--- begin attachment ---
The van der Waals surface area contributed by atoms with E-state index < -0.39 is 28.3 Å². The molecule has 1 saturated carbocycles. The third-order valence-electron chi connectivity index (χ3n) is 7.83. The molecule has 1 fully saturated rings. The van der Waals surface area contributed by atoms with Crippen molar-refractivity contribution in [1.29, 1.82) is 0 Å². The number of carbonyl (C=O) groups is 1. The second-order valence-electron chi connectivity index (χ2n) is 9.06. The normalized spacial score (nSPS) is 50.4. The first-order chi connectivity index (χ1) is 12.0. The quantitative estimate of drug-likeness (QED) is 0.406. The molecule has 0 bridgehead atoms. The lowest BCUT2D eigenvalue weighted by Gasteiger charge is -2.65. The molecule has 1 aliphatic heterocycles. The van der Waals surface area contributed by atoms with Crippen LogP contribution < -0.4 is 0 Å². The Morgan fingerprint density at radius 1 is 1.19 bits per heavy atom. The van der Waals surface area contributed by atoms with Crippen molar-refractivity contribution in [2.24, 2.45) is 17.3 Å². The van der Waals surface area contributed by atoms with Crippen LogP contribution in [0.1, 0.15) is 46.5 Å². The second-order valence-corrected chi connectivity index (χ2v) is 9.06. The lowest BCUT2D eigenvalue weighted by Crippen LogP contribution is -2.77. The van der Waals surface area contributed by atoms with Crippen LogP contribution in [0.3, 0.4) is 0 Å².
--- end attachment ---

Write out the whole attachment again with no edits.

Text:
The van der Waals surface area contributed by atoms with E-state index < -0.39 is 28.3 Å². The molecule has 1 saturated carbocycles. The third-order valence-electron chi connectivity index (χ3n) is 7.83. The molecule has 1 fully saturated rings. The van der Waals surface area contributed by atoms with Crippen molar-refractivity contribution in [1.29, 1.82) is 0 Å². The number of carbonyl (C=O) groups is 1. The second-order valence-electron chi connectivity index (χ2n) is 9.06. The normalized spacial score (nSPS) is 50.4. The first-order chi connectivity index (χ1) is 12.0. The quantitative estimate of drug-likeness (QED) is 0.406. The molecule has 0 bridgehead atoms. The lowest BCUT2D eigenvalue weighted by Gasteiger charge is -2.65. The molecule has 1 aliphatic heterocycles. The van der Waals surface area contributed by atoms with Crippen LogP contribution < -0.4 is 0 Å². The Morgan fingerprint density at radius 1 is 1.19 bits per heavy atom. The van der Waals surface area contributed by atoms with Crippen molar-refractivity contribution in [2.24, 2.45) is 17.3 Å². The van der Waals surface area contributed by atoms with Crippen LogP contribution in [0.1, 0.15) is 46.5 Å². The second-order valence-corrected chi connectivity index (χ2v) is 9.06. The lowest BCUT2D eigenvalue weighted by Crippen LogP contribution is -2.77. The van der Waals surface area contributed by atoms with Crippen LogP contribution in [0.3, 0.4) is 0 Å².